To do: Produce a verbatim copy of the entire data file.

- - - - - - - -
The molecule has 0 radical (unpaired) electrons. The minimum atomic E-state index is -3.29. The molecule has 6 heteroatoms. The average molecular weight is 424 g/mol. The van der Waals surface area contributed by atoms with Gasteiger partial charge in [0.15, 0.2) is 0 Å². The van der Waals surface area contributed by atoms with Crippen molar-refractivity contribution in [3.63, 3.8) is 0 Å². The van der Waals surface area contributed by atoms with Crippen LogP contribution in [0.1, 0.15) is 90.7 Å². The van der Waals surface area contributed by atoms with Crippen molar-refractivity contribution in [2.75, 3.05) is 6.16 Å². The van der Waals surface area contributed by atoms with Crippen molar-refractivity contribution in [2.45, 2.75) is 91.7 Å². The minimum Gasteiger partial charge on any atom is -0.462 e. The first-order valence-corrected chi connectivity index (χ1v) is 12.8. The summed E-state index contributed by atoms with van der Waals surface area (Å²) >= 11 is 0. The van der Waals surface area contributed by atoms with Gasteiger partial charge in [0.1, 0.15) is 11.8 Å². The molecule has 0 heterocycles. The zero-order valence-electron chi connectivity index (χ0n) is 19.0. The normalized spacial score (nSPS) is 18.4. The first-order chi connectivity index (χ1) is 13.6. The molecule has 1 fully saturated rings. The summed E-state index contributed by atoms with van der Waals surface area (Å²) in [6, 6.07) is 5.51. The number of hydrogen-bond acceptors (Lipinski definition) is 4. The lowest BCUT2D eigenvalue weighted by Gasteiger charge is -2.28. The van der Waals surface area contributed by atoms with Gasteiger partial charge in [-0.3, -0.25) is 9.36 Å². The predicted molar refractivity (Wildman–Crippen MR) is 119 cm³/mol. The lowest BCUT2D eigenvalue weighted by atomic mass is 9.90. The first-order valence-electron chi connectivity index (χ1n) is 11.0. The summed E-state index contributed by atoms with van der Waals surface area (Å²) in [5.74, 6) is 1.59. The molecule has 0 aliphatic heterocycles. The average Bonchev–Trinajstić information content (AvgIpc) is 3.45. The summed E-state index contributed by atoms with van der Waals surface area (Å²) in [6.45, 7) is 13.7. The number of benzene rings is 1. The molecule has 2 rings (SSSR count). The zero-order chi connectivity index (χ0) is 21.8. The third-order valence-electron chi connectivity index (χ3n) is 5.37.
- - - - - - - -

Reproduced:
The molecule has 0 radical (unpaired) electrons. The minimum atomic E-state index is -3.29. The molecule has 6 heteroatoms. The average molecular weight is 424 g/mol. The van der Waals surface area contributed by atoms with Gasteiger partial charge in [0.15, 0.2) is 0 Å². The van der Waals surface area contributed by atoms with Crippen molar-refractivity contribution in [3.63, 3.8) is 0 Å². The van der Waals surface area contributed by atoms with Crippen LogP contribution in [0.1, 0.15) is 90.7 Å². The van der Waals surface area contributed by atoms with Crippen molar-refractivity contribution in [2.75, 3.05) is 6.16 Å². The van der Waals surface area contributed by atoms with Crippen molar-refractivity contribution in [2.45, 2.75) is 91.7 Å². The minimum Gasteiger partial charge on any atom is -0.462 e. The first-order valence-corrected chi connectivity index (χ1v) is 12.8. The summed E-state index contributed by atoms with van der Waals surface area (Å²) >= 11 is 0. The van der Waals surface area contributed by atoms with Gasteiger partial charge in [0.1, 0.15) is 11.8 Å². The molecule has 0 heterocycles. The zero-order valence-electron chi connectivity index (χ0n) is 19.0. The normalized spacial score (nSPS) is 18.4. The first-order chi connectivity index (χ1) is 13.6. The molecule has 1 fully saturated rings. The summed E-state index contributed by atoms with van der Waals surface area (Å²) in [6, 6.07) is 5.51. The number of hydrogen-bond acceptors (Lipinski definition) is 4. The lowest BCUT2D eigenvalue weighted by Gasteiger charge is -2.28. The van der Waals surface area contributed by atoms with Gasteiger partial charge in [-0.3, -0.25) is 9.36 Å². The predicted molar refractivity (Wildman–Crippen MR) is 119 cm³/mol. The lowest BCUT2D eigenvalue weighted by atomic mass is 9.90. The first-order valence-electron chi connectivity index (χ1n) is 11.0. The summed E-state index contributed by atoms with van der Waals surface area (Å²) in [5.74, 6) is 1.59. The molecule has 0 aliphatic heterocycles. The average Bonchev–Trinajstić information content (AvgIpc) is 3.45. The summed E-state index contributed by atoms with van der Waals surface area (Å²) in [6.45, 7) is 13.7. The number of benzene rings is 1. The molecule has 2 rings (SSSR count). The zero-order chi connectivity index (χ0) is 21.8. The third-order valence-electron chi connectivity index (χ3n) is 5.37.